by Jon Sanders
Research Editor and Senior Fellow, Regulatory Studies, John Locke Foundation
Even though beer and wine are readily available at grocery stores, convenience stores, specialty shops, even pharmacies and other places, and even on Sundays, there is an idea that loosening the ABC system’s tight control over liquor sales will unleash all kinds of alcohol-related crime and social upheaval in North Carolina.
But for the state controlling liquor like North Korea controls private property, the thinking goes, North Carolina would be in a “Mad Max” world of liquor-soaked chaos.
That’s nonsense. My report on modernizing the state’s ABC system looked into the issue and found that alcohol-based social and public-health problems aren’t linked to what kind of system a state used to sell liquor:
Social and public-health outcomes don’t depend on government control
On the issue of social and public-health repercussions from moving to a competitive system, a 2012 study by economists Michael LaFaive and Antony Davies looked at average annual alcohol-attributable deaths per 100,000 in each of the 50 states from 2001 to 2005. In their chart, 23 license states posted lower rates than did North Carolina.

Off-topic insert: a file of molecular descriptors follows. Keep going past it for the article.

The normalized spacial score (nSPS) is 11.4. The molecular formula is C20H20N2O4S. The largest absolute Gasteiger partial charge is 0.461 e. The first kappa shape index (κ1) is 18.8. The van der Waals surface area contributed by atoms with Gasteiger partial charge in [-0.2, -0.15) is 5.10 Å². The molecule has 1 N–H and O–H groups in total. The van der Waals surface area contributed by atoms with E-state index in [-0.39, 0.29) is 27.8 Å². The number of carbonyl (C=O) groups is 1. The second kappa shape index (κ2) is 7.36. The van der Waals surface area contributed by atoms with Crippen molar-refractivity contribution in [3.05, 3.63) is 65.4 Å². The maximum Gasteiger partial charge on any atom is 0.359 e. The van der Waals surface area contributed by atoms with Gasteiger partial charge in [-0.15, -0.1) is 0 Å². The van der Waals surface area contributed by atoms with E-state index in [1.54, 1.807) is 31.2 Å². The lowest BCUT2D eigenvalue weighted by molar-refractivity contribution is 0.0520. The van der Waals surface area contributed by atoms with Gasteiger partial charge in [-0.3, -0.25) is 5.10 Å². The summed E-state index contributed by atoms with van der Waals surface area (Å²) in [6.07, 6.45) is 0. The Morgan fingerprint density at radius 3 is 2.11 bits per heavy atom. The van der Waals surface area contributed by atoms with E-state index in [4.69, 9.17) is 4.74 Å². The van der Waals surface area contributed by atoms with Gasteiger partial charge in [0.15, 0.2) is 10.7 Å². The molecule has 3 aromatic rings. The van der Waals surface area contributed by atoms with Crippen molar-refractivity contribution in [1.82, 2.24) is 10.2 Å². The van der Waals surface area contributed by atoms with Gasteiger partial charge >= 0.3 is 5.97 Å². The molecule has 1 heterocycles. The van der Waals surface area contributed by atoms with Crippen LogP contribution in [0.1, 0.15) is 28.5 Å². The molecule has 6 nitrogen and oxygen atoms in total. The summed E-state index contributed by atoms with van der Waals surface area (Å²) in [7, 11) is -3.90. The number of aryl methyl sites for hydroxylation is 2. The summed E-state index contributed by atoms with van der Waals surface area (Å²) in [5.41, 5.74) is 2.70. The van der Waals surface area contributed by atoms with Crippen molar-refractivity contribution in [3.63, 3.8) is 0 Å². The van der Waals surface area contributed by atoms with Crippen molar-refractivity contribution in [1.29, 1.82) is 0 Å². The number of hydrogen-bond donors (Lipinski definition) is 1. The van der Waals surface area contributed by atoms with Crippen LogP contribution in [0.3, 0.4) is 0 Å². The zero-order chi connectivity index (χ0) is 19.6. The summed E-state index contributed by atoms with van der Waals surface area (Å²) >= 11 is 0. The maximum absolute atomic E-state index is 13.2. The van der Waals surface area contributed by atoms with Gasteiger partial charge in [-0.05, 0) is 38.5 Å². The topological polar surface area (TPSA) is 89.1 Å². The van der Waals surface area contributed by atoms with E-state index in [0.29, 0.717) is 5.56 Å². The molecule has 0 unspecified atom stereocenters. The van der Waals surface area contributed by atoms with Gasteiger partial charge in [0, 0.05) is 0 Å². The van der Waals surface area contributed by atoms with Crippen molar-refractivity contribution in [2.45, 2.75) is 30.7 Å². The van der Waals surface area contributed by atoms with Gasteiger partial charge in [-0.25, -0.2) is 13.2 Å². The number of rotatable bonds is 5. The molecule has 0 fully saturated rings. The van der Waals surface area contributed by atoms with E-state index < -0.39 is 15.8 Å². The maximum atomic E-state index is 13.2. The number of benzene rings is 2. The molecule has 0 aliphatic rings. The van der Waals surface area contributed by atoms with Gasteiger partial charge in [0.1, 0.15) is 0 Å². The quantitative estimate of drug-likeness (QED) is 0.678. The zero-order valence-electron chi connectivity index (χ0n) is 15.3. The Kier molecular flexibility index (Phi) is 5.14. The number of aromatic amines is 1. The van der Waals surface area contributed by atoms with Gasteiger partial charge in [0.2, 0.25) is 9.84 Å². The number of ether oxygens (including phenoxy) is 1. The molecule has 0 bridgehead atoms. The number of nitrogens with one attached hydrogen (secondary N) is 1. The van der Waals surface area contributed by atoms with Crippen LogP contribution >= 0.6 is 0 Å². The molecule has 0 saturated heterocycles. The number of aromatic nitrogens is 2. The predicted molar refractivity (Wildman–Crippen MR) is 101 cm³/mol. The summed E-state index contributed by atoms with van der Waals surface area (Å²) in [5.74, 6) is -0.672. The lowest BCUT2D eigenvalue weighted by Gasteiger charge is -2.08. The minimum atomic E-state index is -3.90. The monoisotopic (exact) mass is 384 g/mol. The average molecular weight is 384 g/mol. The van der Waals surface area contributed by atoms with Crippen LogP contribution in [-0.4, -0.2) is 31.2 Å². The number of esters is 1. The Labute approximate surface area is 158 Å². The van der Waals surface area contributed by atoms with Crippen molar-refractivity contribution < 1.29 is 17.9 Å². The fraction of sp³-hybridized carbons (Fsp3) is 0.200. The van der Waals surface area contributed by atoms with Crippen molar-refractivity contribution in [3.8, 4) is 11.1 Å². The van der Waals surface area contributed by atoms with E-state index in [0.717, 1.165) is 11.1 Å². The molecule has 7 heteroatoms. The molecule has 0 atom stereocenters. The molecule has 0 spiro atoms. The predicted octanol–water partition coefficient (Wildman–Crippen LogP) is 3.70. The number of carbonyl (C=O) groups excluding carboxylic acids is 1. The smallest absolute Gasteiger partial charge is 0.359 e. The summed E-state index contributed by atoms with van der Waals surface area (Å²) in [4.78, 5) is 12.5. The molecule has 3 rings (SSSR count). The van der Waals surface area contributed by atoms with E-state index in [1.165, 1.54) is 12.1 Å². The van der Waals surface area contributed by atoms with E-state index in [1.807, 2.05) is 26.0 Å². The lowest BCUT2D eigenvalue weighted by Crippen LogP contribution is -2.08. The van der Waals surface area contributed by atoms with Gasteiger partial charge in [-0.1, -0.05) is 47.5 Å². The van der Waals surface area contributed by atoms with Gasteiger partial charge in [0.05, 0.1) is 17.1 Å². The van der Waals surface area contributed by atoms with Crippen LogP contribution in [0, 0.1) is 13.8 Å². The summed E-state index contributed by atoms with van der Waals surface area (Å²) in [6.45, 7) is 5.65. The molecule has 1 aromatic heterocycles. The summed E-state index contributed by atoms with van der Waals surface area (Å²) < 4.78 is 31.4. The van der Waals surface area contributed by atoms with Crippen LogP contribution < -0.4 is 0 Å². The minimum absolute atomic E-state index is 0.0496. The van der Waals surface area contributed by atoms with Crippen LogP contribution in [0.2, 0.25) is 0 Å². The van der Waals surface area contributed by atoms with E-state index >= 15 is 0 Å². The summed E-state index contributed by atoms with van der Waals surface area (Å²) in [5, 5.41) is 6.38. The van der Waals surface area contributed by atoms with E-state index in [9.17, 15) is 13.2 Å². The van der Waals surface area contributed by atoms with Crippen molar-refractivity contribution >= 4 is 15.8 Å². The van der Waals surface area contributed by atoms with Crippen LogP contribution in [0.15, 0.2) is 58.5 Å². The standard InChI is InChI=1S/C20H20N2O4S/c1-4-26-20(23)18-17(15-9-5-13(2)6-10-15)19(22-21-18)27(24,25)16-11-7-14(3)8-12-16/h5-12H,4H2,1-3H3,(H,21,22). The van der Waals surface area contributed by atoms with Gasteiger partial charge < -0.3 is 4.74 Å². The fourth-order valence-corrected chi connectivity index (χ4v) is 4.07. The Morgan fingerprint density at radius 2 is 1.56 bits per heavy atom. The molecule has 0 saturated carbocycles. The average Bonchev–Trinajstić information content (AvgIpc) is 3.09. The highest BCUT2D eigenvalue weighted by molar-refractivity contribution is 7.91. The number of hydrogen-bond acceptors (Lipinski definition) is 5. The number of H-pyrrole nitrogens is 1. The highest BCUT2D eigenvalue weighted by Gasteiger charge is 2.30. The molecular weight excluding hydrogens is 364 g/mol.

A 2010 study by Davies and economist John Pulito examined the “numerous studies” on state liquor controls and found “no clear evidence that privatization of alcohol markets leads to either an increase or a decrease in underage drinking, underage binge drinking, or DUI fatalities. Studies showing a positive relationship … are counterbalanced by others showing an absent or ambiguous relationship.”
A 2009 study by Davies and Pulito found that “Evidence from 48 states over time shows no link between market controls and these social goals” of “reducing alcohol consumption, underage drinking, and alcohol-related traffic deaths.”
Economists Donald J. Boudreaux and Julia Williams also found no link in their 2010 report, writing that “The plain fact seems to be that alcohol-related problems are unrelated to whether or not a state government prevents private, competitive businesses from selling spirits to the general public.“